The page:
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Pohutukawa (Metrosideros excelsa)


To the Maori pohutukawa is a sacred tree, for it is from the ancient trees on the cliffs at Te Reinga that the spirits of the dead left this land. Legend tells us that the red of the flowers comes from the blood of the mythical hero Tawhaki, who fell to his death from the sky. The Maori made some use of the wood of pohutukawa; mainly for small implements, paddles and mauls.

When Europeans first arrived in New Zealand they found pohutukawa reaching form Cape Reinga south to Poverty Bay and Urenui and on the shores of the Rotorua lakes. It has now been planted over most of New Zealand, mainly in areas close to the sea, with the oldest planted trees being at least 150 years old. (Burstall & Sale)

Early Europeans used pohutukawa extensively for the curved members of boat frames and its numbers were greatly reduced in areas adjacent to boat building yards. Because it was so hard it was usually worked green which often led to problems later on (Clifton). When straight lengths could be obtained it was used for piles, stringers, bridge and wharf planking and mining timbers.

However it is probably in areas of tradition and nostalgia that pohutukawa plays the greatest role in our lives today, for images of the tree appear in photographs, paintings and Christmas cards. It is found in plays, poems and literature and even the titles of Mills & Boon novels (Project Crimson).

Tree size

Burstall and Sale (1984) contains records of many large pohutukawa. Some of these are listed below (all measurements in metres): -

Trunk diameter - Height - Crown diameter

Mangonui 3.24 - 18 - 36.5

Tiritiri Matangi 3.20 - 25 - 52

Mayor Island 3.22 - 17.4 - 36.5

Te Araroa 6.46 - 20.3 - 40.3

Lower Hutt 2.40 - 14.6 - 15 [planted ca. 1860]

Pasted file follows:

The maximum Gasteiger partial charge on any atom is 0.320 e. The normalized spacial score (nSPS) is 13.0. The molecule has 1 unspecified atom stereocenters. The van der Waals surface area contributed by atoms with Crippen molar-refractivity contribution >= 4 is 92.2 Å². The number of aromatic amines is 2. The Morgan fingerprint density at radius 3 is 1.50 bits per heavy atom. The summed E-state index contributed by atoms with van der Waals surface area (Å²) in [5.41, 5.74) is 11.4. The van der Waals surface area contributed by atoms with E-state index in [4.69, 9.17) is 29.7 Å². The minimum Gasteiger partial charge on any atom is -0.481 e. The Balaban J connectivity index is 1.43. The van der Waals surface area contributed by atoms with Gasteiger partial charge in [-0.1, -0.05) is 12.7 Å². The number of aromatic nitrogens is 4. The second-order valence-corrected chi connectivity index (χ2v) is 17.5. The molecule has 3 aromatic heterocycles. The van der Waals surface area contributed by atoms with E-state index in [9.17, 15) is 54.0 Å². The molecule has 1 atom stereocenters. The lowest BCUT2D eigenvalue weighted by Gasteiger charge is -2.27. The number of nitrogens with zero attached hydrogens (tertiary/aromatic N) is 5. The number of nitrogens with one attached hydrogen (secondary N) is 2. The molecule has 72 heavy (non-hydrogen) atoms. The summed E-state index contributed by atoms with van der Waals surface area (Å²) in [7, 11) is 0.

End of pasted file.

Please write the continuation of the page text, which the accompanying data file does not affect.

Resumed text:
New Plymouth 2.27 - 20.2 - 19.1 [planted 1874]


The wood is a rich reddish brown in colour, heavy, compact and of great strength. It is reputed to be durable and resistant to the marine worm, teredo. As already indicated it is easier to work when green but often shrinks later. (Clifton)

The major problem with the timber is that the growth habit of the tree makes it almost impossible to obtain long, straight pieces.

While there appears to be no published data on the timber properties of pohutukawa, details for northern rata do exist. These will be similar to pohutukawa:

Density: 880 kg/m³ (500 kg/m³ )

Moisture content: 70% (130%)

Tangential shrinkage from green to 12% m.c 6.9% (4.7%)

Radial shrinkage 3.8% (2.2%)

Modulus of rupture 114 MPa (90Mpa))

Modulus of elasticity 21.2 GPa (9 Gpa)

(As a comparison, figures in brackets are for P radiata)


Because of its strength properties, density and presumed durability, there is good reason to consider growing pohutukawa as a timber tree. The drawback of course is its apparent inability to grow as a straight, single trunked tree. Anecdotal evidence suggests that straight, single stemmed pohutukawa do exist although they may be hybrids with northern rata. Indications are that it may be possible to select seed trees with the required characteristics of straightness and upright growth and grow seedlings from these at spacings close enough to encourage erect growth.

The growth rate is reasonably fast. Diameter M.A.I of the two planted trees recorded above indicates that an annual diameter growth of about 2 cm is possible. More accurate data from measurements of trial plantings (Pardy et al, 1992) gives pohutukawa an M.A.I of 35 cm for height growth and 0.95 cm for diameter for trees in the 51 – 60 age class.

Research requirements

First we need to determine the basic site requirements of the species by field evaluation. At the same time locate straight growing pohutukawa (or pohutukawa x northern rata) and propagate plants for a trial. This would probably involve spacing and site preparation considerations and the possible use of nurse species for nitrogen production and an intermediate crop. If, on reasonable sites, pohutukawa will grow at about 1 to 1.5 cm diameter annually, it should be possible to grow millable trees in 50 to 60 years – or less.


  • Burstal S W & Sale E V 1984. Great Trees of New Zealand
  • Clifton N C 1990. New Zealand timbers
  • Pardy G F, Bergin D O & Kimberley M O 1992. Survey of Native tree plantations. FRI Bulletin 175
  • Project Crimson 1999 The living library.

Species profile by Ian Barton